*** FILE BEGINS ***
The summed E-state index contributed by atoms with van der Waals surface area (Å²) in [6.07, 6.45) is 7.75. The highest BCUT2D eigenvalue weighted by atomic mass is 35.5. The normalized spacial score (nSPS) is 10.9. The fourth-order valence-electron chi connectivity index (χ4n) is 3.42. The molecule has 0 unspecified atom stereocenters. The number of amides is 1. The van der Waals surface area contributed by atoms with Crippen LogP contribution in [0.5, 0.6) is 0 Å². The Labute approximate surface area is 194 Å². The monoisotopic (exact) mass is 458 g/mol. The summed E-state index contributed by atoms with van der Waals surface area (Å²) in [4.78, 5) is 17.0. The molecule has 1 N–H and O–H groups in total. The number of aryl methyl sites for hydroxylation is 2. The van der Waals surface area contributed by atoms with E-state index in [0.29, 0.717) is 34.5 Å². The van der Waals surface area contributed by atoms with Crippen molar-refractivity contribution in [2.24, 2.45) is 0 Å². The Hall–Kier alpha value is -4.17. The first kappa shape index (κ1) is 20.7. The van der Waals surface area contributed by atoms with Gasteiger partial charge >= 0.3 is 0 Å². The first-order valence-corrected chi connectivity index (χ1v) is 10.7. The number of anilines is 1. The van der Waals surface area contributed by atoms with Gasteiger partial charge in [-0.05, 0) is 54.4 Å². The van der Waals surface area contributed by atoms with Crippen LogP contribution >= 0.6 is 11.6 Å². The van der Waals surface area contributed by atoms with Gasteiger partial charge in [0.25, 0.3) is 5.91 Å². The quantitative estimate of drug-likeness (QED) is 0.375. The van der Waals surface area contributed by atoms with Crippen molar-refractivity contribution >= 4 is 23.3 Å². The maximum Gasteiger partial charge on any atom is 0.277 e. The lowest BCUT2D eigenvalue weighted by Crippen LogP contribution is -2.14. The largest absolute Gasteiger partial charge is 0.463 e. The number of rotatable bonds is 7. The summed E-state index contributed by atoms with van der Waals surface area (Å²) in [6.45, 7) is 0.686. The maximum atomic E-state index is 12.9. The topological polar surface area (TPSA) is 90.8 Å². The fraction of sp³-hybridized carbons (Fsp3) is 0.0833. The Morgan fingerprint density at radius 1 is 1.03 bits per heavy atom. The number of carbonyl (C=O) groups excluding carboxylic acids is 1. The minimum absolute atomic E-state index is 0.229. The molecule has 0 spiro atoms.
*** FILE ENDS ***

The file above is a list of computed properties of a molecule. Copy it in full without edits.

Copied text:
The summed E-state index contributed by atoms with van der Waals surface area (Å²) in [6.07, 6.45) is 7.75. The highest BCUT2D eigenvalue weighted by atomic mass is 35.5. The normalized spacial score (nSPS) is 10.9. The fourth-order valence-electron chi connectivity index (χ4n) is 3.42. The molecule has 0 unspecified atom stereocenters. The number of amides is 1. The van der Waals surface area contributed by atoms with Crippen LogP contribution in [0.5, 0.6) is 0 Å². The Labute approximate surface area is 194 Å². The monoisotopic (exact) mass is 458 g/mol. The summed E-state index contributed by atoms with van der Waals surface area (Å²) in [4.78, 5) is 17.0. The molecule has 1 N–H and O–H groups in total. The number of aryl methyl sites for hydroxylation is 2. The van der Waals surface area contributed by atoms with E-state index in [0.29, 0.717) is 34.5 Å². The van der Waals surface area contributed by atoms with Crippen molar-refractivity contribution in [2.24, 2.45) is 0 Å². The Hall–Kier alpha value is -4.17. The first kappa shape index (κ1) is 20.7. The van der Waals surface area contributed by atoms with Gasteiger partial charge >= 0.3 is 0 Å². The first-order valence-corrected chi connectivity index (χ1v) is 10.7. The number of anilines is 1. The van der Waals surface area contributed by atoms with Gasteiger partial charge in [-0.05, 0) is 54.4 Å². The van der Waals surface area contributed by atoms with Crippen LogP contribution >= 0.6 is 11.6 Å². The van der Waals surface area contributed by atoms with Gasteiger partial charge in [0.25, 0.3) is 5.91 Å². The quantitative estimate of drug-likeness (QED) is 0.375. The van der Waals surface area contributed by atoms with Crippen molar-refractivity contribution >= 4 is 23.3 Å². The maximum Gasteiger partial charge on any atom is 0.277 e. The lowest BCUT2D eigenvalue weighted by Crippen LogP contribution is -2.14. The largest absolute Gasteiger partial charge is 0.463 e. The number of rotatable bonds is 7. The summed E-state index contributed by atoms with van der Waals surface area (Å²) in [6.45, 7) is 0.686. The maximum atomic E-state index is 12.9. The topological polar surface area (TPSA) is 90.8 Å². The fraction of sp³-hybridized carbons (Fsp3) is 0.0833. The Morgan fingerprint density at radius 1 is 1.03 bits per heavy atom. The number of carbonyl (C=O) groups excluding carboxylic acids is 1. The minimum absolute atomic E-state index is 0.229. The molecule has 0 spiro atoms.